The beginning of the school year can be overwhelming with many different organizations to join. This includes multiple bible studies in which to participate. Making a decision about joining a bible study, deciding which to join or even wondering whether to join one at all can be overwhelming. If you find yourself thinking, “Why should I join a bible study?” don’t worry; many college students have been in your situation before. Here on the campus of Greenville, many small group options are available, and it can be challenging to find the right one for you. However, the search will be worth it, as being in a bible study has many advantages such as spiritual growth, social expansion, and increased communication skills.
In his scriptures, Jesus challenges us to study his word so that we may be able to both understand his teachings and lead others to him. John 6:63 says, “The Spirit gives life; the flesh counts for nothing. The words I have spoken to you—they are full of the Spirit and life.” Here, Jesus tells his followers to adhere to his words, as they lead to an eternal life in Heaven. Becoming part of a small group that dives into Jesus’ teachings can help apply them to everyday life, equipping a person to live a life serving God in accordance with His scriptures. Additionally, Christians need frequent reminders of God’s word. As Jesus says when tempted by the devil, “it is written, ‘Man shall not live on bread alone, but on every word that comes from the mouth of God.’” Studying the bible weekly brings God’s words to the forefront of our minds so we are able to keep it with us at all times.
Joining a bible study can also improve your social life. And what better way to improve your connection with each other than to grow closer to God together? Samantha Siefken, a member of Miriam Porter’s small group called “Eyes to See and Ears to Hear” says that being a part of a small group has surrounded her with people who are yearning for Christ and pursuing biblical truth. “It’s very encouraging to your faith walk,” Siefken commented. This process not only introduces you to many other people you might not have otherwise met, but it deepens your connections with those you do meet. For Siefken, “Being able to hear [another’s] heart and grow alongside them deepens the friendship and makes it richer.” Friendships that spark from community in Jesus’ name are rooted in God’s love and grow out of mutual acceptance and accountability, leading to lifelong bonds.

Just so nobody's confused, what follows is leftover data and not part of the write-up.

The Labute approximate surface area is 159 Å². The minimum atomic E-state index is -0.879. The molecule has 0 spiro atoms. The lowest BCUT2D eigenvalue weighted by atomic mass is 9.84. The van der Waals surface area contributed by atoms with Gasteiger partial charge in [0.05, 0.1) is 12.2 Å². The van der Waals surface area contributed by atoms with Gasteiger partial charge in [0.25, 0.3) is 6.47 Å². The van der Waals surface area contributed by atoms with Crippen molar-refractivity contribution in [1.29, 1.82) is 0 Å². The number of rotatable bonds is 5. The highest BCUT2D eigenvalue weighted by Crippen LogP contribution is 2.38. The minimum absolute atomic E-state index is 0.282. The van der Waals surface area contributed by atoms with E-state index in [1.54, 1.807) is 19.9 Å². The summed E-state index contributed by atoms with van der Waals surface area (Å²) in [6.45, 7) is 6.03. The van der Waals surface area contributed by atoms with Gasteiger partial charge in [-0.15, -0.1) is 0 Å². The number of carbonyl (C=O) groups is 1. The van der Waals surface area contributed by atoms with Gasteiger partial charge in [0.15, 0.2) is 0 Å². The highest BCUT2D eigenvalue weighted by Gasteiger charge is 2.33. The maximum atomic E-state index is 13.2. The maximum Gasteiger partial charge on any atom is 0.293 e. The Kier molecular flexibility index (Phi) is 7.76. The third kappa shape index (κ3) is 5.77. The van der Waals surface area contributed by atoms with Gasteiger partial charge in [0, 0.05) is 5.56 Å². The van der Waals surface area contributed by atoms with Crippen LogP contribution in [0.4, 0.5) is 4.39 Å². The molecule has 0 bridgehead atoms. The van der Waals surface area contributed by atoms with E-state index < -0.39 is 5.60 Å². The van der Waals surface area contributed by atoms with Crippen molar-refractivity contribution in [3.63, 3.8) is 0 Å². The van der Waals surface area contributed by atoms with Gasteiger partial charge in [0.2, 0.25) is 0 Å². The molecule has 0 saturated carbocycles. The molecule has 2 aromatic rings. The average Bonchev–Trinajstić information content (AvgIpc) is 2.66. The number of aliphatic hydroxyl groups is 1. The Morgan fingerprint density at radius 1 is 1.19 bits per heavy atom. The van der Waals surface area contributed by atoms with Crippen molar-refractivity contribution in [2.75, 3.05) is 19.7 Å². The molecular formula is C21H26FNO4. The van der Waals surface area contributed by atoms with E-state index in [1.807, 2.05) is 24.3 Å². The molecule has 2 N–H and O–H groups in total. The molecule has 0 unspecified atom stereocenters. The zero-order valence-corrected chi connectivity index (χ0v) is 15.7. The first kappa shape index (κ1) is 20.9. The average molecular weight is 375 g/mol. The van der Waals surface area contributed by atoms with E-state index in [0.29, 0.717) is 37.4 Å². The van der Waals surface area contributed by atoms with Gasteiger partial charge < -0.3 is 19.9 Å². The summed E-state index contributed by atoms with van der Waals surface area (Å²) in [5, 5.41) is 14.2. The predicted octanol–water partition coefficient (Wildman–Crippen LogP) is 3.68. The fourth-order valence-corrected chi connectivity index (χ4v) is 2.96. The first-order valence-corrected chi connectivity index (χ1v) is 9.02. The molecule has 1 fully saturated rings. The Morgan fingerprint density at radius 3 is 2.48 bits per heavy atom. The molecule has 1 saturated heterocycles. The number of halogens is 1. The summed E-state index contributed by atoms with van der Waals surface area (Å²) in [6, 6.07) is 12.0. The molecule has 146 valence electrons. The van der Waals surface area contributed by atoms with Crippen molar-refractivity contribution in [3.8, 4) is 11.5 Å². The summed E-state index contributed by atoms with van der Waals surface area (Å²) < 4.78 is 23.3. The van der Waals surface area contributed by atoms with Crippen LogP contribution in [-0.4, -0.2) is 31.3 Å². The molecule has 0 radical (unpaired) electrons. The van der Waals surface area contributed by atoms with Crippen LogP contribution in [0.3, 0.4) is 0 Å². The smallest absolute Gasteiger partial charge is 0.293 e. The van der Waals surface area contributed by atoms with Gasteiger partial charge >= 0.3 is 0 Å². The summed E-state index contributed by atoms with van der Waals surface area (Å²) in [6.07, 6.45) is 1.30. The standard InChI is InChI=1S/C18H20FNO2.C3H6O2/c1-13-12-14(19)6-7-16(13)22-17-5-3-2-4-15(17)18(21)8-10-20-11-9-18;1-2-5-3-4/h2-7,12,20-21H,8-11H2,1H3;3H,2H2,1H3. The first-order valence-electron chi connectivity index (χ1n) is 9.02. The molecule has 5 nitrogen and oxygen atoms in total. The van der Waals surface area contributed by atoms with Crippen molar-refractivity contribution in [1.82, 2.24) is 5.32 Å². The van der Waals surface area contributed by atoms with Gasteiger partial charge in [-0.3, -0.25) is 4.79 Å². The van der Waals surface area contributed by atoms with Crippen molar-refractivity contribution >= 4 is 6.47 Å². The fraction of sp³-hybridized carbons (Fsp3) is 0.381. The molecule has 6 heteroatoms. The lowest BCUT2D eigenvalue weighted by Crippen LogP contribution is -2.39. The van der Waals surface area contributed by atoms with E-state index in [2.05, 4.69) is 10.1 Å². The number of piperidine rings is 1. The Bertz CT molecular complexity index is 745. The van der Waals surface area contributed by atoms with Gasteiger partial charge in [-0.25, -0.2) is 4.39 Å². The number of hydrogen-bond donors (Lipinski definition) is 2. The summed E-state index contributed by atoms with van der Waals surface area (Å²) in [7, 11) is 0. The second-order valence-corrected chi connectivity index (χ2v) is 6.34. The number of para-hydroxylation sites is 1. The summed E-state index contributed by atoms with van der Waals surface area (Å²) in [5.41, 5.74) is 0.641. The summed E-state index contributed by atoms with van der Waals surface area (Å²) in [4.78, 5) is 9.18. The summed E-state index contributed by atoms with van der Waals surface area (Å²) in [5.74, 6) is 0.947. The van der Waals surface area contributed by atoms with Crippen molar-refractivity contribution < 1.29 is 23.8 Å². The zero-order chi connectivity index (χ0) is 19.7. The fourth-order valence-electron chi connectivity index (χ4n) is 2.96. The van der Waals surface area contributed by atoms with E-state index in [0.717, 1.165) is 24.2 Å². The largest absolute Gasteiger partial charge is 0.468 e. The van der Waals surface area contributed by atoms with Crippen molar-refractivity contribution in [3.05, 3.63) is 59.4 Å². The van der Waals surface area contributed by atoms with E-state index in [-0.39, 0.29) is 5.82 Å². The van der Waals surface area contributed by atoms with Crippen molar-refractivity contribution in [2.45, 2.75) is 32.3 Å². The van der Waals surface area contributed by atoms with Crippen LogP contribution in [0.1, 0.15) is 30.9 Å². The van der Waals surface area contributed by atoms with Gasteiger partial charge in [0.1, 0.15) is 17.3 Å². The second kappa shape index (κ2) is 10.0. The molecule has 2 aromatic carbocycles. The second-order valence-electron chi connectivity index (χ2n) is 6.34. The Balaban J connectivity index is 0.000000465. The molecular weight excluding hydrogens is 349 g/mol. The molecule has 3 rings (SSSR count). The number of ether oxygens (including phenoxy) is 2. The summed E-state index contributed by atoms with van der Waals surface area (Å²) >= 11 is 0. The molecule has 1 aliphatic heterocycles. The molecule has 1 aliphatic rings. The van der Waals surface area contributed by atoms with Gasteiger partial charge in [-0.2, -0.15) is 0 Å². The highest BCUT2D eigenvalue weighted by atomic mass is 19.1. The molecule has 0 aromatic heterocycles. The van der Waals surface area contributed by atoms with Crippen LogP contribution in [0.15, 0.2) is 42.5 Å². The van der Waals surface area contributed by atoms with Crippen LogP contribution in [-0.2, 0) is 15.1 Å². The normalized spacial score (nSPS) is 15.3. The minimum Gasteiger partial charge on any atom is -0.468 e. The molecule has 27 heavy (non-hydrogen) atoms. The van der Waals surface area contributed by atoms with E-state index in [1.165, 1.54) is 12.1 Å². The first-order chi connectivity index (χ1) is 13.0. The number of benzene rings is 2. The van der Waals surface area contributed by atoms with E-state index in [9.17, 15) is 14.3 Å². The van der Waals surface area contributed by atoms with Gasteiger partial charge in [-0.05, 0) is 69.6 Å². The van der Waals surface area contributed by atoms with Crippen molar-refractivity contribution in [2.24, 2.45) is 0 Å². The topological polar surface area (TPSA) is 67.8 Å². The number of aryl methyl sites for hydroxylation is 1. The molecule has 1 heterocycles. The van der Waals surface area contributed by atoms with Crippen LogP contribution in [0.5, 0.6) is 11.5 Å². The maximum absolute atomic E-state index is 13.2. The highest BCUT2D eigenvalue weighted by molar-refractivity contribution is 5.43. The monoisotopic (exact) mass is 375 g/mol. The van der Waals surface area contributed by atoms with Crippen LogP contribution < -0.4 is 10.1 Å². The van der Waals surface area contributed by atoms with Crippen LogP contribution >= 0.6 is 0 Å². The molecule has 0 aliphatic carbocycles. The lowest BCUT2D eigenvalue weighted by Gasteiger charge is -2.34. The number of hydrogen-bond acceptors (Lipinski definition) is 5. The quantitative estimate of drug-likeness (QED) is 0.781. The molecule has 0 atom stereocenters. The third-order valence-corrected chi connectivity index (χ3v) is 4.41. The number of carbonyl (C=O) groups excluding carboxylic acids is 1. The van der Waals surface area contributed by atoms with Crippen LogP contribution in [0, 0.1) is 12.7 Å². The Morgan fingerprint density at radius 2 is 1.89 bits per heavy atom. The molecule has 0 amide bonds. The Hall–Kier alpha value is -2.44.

Being in a small group promotes communication with others but in a setting that is less intimidating and more conversational. As you share your opinions, other members of your small group will bring their own unique thoughts, challenging you to consider and respond to differing ideas. Siefken shared that her experience a small group “presents you with questions and perspectives that you are less likely to come up with in your own reading and contemplation of the bible.” This weekly interaction leaves the ability to think critically and reason with others, ultimately deciding for yourself what you believe. However, this interaction isn’t just with your peers. Small group leaders are there to spark conversation and bring you to a deeper understanding of the word. According to Siefken, the biggest benefit of being in a small group has been “having a connection with students as well as a faculty member that loves you and knows you and challenges you to follow Christ more deeply.” The leader is there to mentor you and guide you in the right direction. As stated in Proverbs 27, “As iron sharpens iron, so one person sharpens another.”
As you sort through the chaos of a new school year, I would encourage readers to consider joining a small group. As Jesus says in Matthew 18, “Where two or three gather in my name, there am I with them.” So, think about the benefits that it might hold for you and how you might be able to impact someone else’s life by being a part of one.